‘The Work’ Is the Most Powerful Group Therapy Session Ever Caught on Camera — SXSW 2017 Review

Jairus McLeary and Gethin Aldous gained access to a tense four-day therapy session at Folsom State Prison, where emotional confrontations gave way to a taut real-life psychological thriller.
SXSW 2017 Review: The Work Captures a Powerful Group Therapy Session
SXSW 2017 Review: The Work Captures a Powerful Group Therapy Session
SXSW 2017 Review: The Work Captures a Powerful Group Therapy Session
SXSW 2017 Review: The Work Captures a Powerful Group Therapy Session
SXSW 2017 Review: The Work Captures a Powerful Group Therapy Session
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Imagine a Tony Robbins session with a bunch of testosterone-fueled convicts and you’ll start to get an idea of “The Work,” an emotionally riveting documentary that may very well be the most powerful group therapy ever caught on camera. Co-directors Jairus McLeary and Gethin Aldous gained access to a tense four-day session at Folsom State Prison, where inmates engage with civilians in intimate conversations about their repressed frustrations. Scene by scene, their masculine armor falls away, and the tears erupt with volcanic intensity. The minimalist scenario, almost exclusively set within the confines of a nondescript room, foregrounds the visceral process of confronting anger and regret through a fascinating collaborative approach, with results that are alternately terrifying and cathartic.

“The Work” captures one of two annual sessions in which male prisoners and civilians joining together in close quarters to talk through their greatest fears and traumatic memories. While this initially comes across as a kind of morbid touristic indulgence, it quickly transforms into an intense communal bonding session that finds prisoners and free men alike shedding their tough fronts with explosions of rage that gives way to whimpers. This pattern continues for the duration of the movie, providing a remarkable window into a kind of anguish that transcends the boundaries of incarceration.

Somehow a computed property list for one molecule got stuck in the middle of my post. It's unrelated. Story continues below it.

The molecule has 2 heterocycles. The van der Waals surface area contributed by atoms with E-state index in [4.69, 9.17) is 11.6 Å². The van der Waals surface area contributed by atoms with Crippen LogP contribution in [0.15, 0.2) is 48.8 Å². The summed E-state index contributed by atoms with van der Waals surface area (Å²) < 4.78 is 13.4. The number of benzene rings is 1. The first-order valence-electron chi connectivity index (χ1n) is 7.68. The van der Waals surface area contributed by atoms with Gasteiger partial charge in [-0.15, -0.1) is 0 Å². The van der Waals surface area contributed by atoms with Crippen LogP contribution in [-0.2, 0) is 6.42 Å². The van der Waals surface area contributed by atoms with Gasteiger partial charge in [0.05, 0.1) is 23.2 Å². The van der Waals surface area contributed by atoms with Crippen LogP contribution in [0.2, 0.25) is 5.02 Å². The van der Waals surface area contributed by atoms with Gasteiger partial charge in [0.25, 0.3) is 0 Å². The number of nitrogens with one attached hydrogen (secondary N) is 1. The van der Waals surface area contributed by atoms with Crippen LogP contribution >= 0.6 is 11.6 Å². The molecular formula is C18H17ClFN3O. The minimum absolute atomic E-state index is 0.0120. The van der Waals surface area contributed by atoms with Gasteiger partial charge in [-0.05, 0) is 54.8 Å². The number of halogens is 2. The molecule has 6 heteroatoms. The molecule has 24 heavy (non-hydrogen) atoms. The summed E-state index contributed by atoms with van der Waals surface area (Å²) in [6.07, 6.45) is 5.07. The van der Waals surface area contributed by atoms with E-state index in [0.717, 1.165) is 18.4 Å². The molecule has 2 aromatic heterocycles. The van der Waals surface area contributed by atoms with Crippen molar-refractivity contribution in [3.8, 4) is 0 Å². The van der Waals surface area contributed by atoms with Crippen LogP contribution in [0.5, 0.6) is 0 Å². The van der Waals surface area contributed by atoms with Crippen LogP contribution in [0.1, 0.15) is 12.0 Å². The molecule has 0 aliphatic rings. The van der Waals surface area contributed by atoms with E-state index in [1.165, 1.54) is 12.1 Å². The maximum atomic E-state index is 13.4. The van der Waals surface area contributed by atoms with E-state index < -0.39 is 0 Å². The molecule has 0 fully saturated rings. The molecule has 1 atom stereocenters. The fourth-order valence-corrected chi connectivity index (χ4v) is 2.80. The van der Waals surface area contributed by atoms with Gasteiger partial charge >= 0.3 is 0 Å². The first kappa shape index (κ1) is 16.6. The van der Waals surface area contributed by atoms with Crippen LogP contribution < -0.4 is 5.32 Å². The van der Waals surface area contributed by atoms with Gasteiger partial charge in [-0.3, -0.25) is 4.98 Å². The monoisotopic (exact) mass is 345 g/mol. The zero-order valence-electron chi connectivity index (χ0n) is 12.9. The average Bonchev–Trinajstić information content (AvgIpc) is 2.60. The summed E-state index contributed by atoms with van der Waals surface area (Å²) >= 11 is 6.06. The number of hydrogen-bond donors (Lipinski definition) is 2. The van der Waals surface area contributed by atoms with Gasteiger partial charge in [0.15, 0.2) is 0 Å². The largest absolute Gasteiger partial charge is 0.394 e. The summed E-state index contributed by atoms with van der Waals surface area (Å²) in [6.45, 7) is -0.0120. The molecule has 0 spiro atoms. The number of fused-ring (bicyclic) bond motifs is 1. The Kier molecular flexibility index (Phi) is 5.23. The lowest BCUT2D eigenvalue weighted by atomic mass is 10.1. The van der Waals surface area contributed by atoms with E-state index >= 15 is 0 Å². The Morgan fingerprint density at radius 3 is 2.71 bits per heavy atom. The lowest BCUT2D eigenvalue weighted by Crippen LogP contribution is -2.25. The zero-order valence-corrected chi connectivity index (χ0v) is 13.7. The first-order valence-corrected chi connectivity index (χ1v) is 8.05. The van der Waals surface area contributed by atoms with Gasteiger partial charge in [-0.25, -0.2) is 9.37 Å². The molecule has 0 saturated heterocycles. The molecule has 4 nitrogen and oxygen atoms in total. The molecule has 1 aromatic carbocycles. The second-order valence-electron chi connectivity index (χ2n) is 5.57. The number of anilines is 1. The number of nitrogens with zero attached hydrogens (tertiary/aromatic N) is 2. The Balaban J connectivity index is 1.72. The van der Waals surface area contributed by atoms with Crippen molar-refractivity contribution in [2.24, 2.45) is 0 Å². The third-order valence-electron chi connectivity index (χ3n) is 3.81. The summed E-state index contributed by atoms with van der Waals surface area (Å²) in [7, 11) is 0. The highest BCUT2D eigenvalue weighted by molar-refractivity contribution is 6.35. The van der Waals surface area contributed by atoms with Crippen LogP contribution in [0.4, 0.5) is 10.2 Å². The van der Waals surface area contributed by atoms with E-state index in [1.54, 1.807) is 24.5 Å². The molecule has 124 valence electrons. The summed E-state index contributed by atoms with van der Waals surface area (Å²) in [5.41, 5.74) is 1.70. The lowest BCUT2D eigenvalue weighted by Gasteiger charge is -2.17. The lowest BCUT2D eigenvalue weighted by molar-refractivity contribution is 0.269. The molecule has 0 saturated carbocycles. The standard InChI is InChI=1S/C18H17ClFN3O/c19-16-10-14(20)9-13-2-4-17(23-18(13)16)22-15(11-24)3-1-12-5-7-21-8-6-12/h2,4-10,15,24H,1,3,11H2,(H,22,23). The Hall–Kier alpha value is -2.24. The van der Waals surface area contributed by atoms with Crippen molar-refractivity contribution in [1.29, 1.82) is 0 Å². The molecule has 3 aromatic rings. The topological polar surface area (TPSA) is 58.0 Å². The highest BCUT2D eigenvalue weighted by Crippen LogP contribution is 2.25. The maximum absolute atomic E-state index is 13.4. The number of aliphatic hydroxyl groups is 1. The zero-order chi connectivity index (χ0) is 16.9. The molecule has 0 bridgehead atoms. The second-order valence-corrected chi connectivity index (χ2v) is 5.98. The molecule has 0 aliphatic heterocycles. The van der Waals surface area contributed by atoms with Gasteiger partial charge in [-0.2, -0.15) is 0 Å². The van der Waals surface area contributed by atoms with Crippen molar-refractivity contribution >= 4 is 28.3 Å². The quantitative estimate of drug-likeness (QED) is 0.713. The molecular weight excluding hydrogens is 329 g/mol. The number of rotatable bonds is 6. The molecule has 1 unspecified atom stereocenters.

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The filmmakers map out a series of mini-narratives around each confrontation as the crowd breaks off into groups, many of which focus on the civilians. One of them, identified only as Brian, begins initial conversations with a pair of prisoners uncertain of his ability to push past his rage and attain a level of emotional honesty. Hitting a wall, he wanders off to get some water as the two prisoners smile to each other. “It feels like looking in a mirror,” says one, and they identify the man as “a live wire.” Just like that, “The Work” makes it clear that the prisoners have been empowered by their experiences to the point where they’ve become the instructors, capable of pinpointing emotional fragility and the dangerous possiblities when it goes unaddressed.

The directors wisely stay close to the process using a fly-on-the-wall approach, avoiding the distraction of talking heads to interpret the larger significance of these sessions. The footage speaks on its own terms. A brief closing title card confirms the effectiveness of the approach, by revealing that no prisoner who has been released after experiencing these therapy sessions has returned.

It’s easy to see why: “The Work” chronicles a kind of breakneck psychoanalysis in which the origins of problematic behavior are dramatically expunged in public. The movie frequently takes on a taut, suspenseful quality as men resist pressure to explain their misgivings and eventually crack, sometimes violently lashing out as the group swarms in to control them.

The prisoners are a diverse bunch, and it’s remarkable to watch each one subject themselves to the scrutiny of these sessions, talking their anxieties associated with their past mistakes and anxieties about the future. A large Native American named Dark Cloud alternates between supportive mentor and testy ball of fury, while Asian gang member Kiki hesitates before creeping toward an astonishing meltdown over the course of several tense minutes.

“I want to be able to cry,” he admits, and he’s not alone. While such assertions run the risk of collapsing into sentimentalism, the movie evades those trappings with an intense, immediate visual style that heightens the drama of each encounter. As the men lock eyes in unnerving closeups, their battle for shared compassion transforms the movie into a remarkable psychological thriller. At times, this ongoing approach starts to take on a redundant quality, but more frequently the repetition endows each man’s struggle with universal resonance. The formula’s so compelling that it doesn’t beg for much else.

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As their shouts echo throughout the room, the prisoners and their new companions confess their weakest traits. “I want to beat the shit out of somebody, but I’ve done that too many times.,” says one to a group of clearly understanding compatriots. In one extraordinary moment, a microphone taped to one man is crushed between another as they’re caught in a sudden embrace; pressed close to their chests, it picks up a heartbeat, and it’s thundering along at a rapid pace. Anyone watching “The Work” will be able to relate.

Grade: A-

“The Work” premiered at the 2017 SXSW Film Festival. It is currently seeking U.S. distribution.

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